Can the Reds make a deal?
I suppose it’s pretty easy for folks to get pessimistic when their favorite club is swept in three games, a lackluster .500 Yankees team no less, coming out of the All-Star break. The Reds looked pretty poor in just about every facet of the game in New York.
Six runs with four solo homers, 31 strike outs to four walks, some sub-par defense and zero quality starts certainly isn’t going to get it done for the Reds.
Yet, they are still very much in the NL Central race – even from fourth place. They entered Monday only 2 1/2 games behind the first-place Brewers and Cardinals. With 64 games to go, that’s not really an intimidating distance.
It may seem like eons ago but Cincinnati cut a seven-game deficit to 1 1/2 games in just over a week. I know in the current era of Twitter/social media, the sky sure looks like it’s perpetually falling. I’ve seen the season declared over by followers and in the comments, it seems, numerous times.
Is it over? Nope. Of course not. Does that mean the Reds should stand pat and change nothing as July 31 approaches?
Nope. Of course not.
This is a team in need of some veteran reinforcement, namely a bat. No longer can it afford to let offense dry up in patches for extended periods like it has this season. The starting pitching has prevented long losing streaks but as the season gets later and arms are less fresh, that will be harder to do — even for a Reds rotation that’s one of the NL’s best.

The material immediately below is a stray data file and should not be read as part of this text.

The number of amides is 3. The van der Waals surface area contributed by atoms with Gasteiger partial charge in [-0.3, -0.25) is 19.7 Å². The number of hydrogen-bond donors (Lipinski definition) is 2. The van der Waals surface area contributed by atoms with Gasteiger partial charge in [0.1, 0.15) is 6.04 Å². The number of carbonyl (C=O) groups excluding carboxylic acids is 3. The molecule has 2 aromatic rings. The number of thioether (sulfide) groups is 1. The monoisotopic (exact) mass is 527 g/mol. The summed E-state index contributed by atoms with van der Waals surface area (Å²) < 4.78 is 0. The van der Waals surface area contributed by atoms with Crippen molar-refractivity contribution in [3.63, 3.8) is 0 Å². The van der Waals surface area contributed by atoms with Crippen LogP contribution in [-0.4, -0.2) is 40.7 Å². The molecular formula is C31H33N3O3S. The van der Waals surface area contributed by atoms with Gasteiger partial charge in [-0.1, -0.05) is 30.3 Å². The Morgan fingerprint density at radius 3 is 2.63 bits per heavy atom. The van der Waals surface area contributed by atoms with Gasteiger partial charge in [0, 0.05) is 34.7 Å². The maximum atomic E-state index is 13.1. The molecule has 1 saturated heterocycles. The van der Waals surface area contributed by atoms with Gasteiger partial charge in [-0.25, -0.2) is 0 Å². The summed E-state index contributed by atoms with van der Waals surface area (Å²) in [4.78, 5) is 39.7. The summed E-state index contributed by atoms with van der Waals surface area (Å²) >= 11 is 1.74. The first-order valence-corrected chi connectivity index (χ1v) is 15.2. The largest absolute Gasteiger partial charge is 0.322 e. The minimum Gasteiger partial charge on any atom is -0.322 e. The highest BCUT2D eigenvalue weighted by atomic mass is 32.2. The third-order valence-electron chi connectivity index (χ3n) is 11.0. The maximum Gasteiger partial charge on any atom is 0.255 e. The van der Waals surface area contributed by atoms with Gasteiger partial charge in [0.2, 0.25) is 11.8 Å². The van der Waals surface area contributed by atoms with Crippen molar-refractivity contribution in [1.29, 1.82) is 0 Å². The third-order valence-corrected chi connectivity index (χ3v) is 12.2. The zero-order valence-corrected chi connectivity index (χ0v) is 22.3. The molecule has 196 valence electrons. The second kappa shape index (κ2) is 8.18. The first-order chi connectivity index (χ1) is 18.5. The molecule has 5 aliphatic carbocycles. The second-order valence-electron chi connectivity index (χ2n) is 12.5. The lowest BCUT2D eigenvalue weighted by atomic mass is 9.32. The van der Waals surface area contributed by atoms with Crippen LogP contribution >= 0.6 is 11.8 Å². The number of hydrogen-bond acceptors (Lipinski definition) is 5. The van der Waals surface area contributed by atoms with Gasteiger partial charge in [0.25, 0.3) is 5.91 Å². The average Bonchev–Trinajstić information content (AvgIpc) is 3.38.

The Reds know they will be challenged as a small market club to keep the window of contending open as long as possible. Short of moving Robert Stephenson, Michael Lorenzen and Jesse Winker, all of whom should be untouchable, it’s time to explore trades that provide both short and long-term solutions.
Ben Zobrist would be a nice addition but the Rays are surging and aren’t out of contention yet. While Tampa Bay remains six games out for the AL Wild Card, there are still 17 teams that are within three games of a playoff spot around the league. 17. That makes deal making harder than ever, but as July 31 gets closer, teams will be making moves. The Reds don’t have a big track record of making Deadline deals (Scott Rolen in 2009 and Jonathan Broxton in 2012) but this should be the year that bucks their trend.
The Reds can also help themselves from within. They’ve often said they go as Billy Hamilton goes. Hamilton was 1-for-12 in New York. Jay Bruce was 0-for-11 as his funk returned. If those guys can turn it around here in Milwaukee and the Reds can win a series, things likely won’t seem so pessimistic.